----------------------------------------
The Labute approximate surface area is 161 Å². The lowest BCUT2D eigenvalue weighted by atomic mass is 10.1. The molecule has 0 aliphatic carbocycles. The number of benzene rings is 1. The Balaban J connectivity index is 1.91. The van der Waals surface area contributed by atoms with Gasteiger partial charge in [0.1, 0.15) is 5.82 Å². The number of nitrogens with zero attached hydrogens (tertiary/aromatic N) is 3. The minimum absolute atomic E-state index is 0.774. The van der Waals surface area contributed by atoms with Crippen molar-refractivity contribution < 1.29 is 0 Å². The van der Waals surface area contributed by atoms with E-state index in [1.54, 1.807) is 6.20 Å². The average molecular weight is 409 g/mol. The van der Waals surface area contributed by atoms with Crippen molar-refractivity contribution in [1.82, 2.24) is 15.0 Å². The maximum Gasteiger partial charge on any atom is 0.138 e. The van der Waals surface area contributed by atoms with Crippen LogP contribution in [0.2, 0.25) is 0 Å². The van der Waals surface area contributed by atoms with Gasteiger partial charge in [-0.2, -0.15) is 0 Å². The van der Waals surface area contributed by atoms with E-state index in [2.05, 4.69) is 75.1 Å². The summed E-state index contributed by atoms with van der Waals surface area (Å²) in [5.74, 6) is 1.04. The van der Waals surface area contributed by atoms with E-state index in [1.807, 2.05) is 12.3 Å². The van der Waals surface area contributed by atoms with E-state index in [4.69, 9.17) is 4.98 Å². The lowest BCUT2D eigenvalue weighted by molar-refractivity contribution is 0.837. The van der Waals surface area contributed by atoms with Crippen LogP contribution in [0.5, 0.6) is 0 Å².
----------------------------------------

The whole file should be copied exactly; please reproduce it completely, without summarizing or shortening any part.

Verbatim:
The Labute approximate surface area is 161 Å². The lowest BCUT2D eigenvalue weighted by atomic mass is 10.1. The molecule has 0 aliphatic carbocycles. The number of benzene rings is 1. The Balaban J connectivity index is 1.91. The van der Waals surface area contributed by atoms with Gasteiger partial charge in [0.1, 0.15) is 5.82 Å². The number of nitrogens with zero attached hydrogens (tertiary/aromatic N) is 3. The minimum absolute atomic E-state index is 0.774. The van der Waals surface area contributed by atoms with Crippen molar-refractivity contribution < 1.29 is 0 Å². The van der Waals surface area contributed by atoms with E-state index in [1.54, 1.807) is 6.20 Å². The average molecular weight is 409 g/mol. The van der Waals surface area contributed by atoms with Crippen molar-refractivity contribution in [1.82, 2.24) is 15.0 Å². The maximum Gasteiger partial charge on any atom is 0.138 e. The van der Waals surface area contributed by atoms with Crippen LogP contribution in [0.2, 0.25) is 0 Å². The van der Waals surface area contributed by atoms with Gasteiger partial charge in [-0.2, -0.15) is 0 Å². The van der Waals surface area contributed by atoms with E-state index in [2.05, 4.69) is 75.1 Å². The summed E-state index contributed by atoms with van der Waals surface area (Å²) in [5.74, 6) is 1.04. The van der Waals surface area contributed by atoms with E-state index in [1.807, 2.05) is 12.3 Å². The van der Waals surface area contributed by atoms with E-state index in [4.69, 9.17) is 4.98 Å². The lowest BCUT2D eigenvalue weighted by molar-refractivity contribution is 0.837. The van der Waals surface area contributed by atoms with Crippen LogP contribution in [0.5, 0.6) is 0 Å².